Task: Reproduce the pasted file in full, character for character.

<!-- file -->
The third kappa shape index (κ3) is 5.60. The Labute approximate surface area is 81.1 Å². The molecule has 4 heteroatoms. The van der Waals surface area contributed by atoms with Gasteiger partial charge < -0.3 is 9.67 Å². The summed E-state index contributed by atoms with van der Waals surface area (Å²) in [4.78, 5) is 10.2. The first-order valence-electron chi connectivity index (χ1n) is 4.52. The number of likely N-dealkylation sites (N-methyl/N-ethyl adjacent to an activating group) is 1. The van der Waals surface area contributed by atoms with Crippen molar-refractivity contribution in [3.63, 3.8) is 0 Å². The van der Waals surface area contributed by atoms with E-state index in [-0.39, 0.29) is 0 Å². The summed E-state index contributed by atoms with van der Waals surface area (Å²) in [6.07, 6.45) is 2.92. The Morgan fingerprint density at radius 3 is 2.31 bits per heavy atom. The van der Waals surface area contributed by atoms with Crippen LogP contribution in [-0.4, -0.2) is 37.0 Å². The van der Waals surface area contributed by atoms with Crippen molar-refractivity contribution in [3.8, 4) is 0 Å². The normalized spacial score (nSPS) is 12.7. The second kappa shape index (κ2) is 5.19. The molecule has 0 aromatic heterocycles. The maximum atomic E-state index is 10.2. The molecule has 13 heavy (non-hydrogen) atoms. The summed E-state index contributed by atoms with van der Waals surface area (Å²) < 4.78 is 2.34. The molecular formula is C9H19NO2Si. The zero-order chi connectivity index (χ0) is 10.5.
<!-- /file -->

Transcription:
The third kappa shape index (κ3) is 5.60. The Labute approximate surface area is 81.1 Å². The molecule has 4 heteroatoms. The van der Waals surface area contributed by atoms with Gasteiger partial charge < -0.3 is 9.67 Å². The summed E-state index contributed by atoms with van der Waals surface area (Å²) in [4.78, 5) is 10.2. The first-order valence-electron chi connectivity index (χ1n) is 4.52. The number of likely N-dealkylation sites (N-methyl/N-ethyl adjacent to an activating group) is 1. The van der Waals surface area contributed by atoms with Crippen molar-refractivity contribution in [3.63, 3.8) is 0 Å². The van der Waals surface area contributed by atoms with E-state index in [-0.39, 0.29) is 0 Å². The summed E-state index contributed by atoms with van der Waals surface area (Å²) in [6.07, 6.45) is 2.92. The Morgan fingerprint density at radius 3 is 2.31 bits per heavy atom. The van der Waals surface area contributed by atoms with Crippen LogP contribution in [-0.4, -0.2) is 37.0 Å². The van der Waals surface area contributed by atoms with Crippen molar-refractivity contribution in [3.8, 4) is 0 Å². The normalized spacial score (nSPS) is 12.7. The second kappa shape index (κ2) is 5.19. The molecule has 0 aromatic heterocycles. The maximum atomic E-state index is 10.2. The molecule has 13 heavy (non-hydrogen) atoms. The summed E-state index contributed by atoms with van der Waals surface area (Å²) < 4.78 is 2.34. The molecular formula is C9H19NO2Si. The zero-order chi connectivity index (χ0) is 10.5.